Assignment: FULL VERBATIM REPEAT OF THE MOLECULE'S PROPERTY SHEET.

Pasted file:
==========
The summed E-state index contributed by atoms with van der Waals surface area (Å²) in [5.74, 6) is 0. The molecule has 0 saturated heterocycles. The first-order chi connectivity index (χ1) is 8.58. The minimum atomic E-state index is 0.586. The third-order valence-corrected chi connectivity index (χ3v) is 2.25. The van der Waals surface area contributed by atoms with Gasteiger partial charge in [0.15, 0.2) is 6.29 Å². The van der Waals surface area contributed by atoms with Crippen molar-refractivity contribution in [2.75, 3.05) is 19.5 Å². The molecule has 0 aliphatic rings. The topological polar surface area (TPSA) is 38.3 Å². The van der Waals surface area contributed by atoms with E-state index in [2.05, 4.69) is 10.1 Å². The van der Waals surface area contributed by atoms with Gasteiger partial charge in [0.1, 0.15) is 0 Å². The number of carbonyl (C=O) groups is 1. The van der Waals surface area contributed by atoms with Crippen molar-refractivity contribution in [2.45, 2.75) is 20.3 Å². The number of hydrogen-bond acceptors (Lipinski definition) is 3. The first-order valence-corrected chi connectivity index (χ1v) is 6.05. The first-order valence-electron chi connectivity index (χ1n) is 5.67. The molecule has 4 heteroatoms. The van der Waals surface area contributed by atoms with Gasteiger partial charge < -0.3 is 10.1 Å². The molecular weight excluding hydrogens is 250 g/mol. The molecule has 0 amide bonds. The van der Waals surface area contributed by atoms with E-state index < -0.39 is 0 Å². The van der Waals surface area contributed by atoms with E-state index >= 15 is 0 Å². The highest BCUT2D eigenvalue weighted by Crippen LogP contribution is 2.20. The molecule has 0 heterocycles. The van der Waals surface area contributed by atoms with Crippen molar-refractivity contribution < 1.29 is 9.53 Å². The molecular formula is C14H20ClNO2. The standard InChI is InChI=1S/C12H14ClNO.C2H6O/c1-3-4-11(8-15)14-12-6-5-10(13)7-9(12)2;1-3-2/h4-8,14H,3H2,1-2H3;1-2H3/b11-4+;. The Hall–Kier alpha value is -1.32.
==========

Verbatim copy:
The summed E-state index contributed by atoms with van der Waals surface area (Å²) in [5.74, 6) is 0. The molecule has 0 saturated heterocycles. The first-order chi connectivity index (χ1) is 8.58. The minimum atomic E-state index is 0.586. The third-order valence-corrected chi connectivity index (χ3v) is 2.25. The van der Waals surface area contributed by atoms with Gasteiger partial charge in [0.15, 0.2) is 6.29 Å². The van der Waals surface area contributed by atoms with Crippen molar-refractivity contribution in [2.75, 3.05) is 19.5 Å². The molecule has 0 aliphatic rings. The topological polar surface area (TPSA) is 38.3 Å². The van der Waals surface area contributed by atoms with E-state index in [2.05, 4.69) is 10.1 Å². The van der Waals surface area contributed by atoms with Gasteiger partial charge in [0.1, 0.15) is 0 Å². The number of carbonyl (C=O) groups is 1. The van der Waals surface area contributed by atoms with Crippen molar-refractivity contribution in [2.45, 2.75) is 20.3 Å². The number of hydrogen-bond acceptors (Lipinski definition) is 3. The first-order valence-corrected chi connectivity index (χ1v) is 6.05. The first-order valence-electron chi connectivity index (χ1n) is 5.67. The molecule has 4 heteroatoms. The van der Waals surface area contributed by atoms with Gasteiger partial charge < -0.3 is 10.1 Å². The molecular weight excluding hydrogens is 250 g/mol. The molecule has 0 amide bonds. The van der Waals surface area contributed by atoms with E-state index < -0.39 is 0 Å². The van der Waals surface area contributed by atoms with E-state index >= 15 is 0 Å². The highest BCUT2D eigenvalue weighted by Crippen LogP contribution is 2.20. The molecule has 0 heterocycles. The van der Waals surface area contributed by atoms with Crippen molar-refractivity contribution < 1.29 is 9.53 Å². The molecular formula is C14H20ClNO2. The standard InChI is InChI=1S/C12H14ClNO.C2H6O/c1-3-4-11(8-15)14-12-6-5-10(13)7-9(12)2;1-3-2/h4-8,14H,3H2,1-2H3;1-2H3/b11-4+;. The Hall–Kier alpha value is -1.32.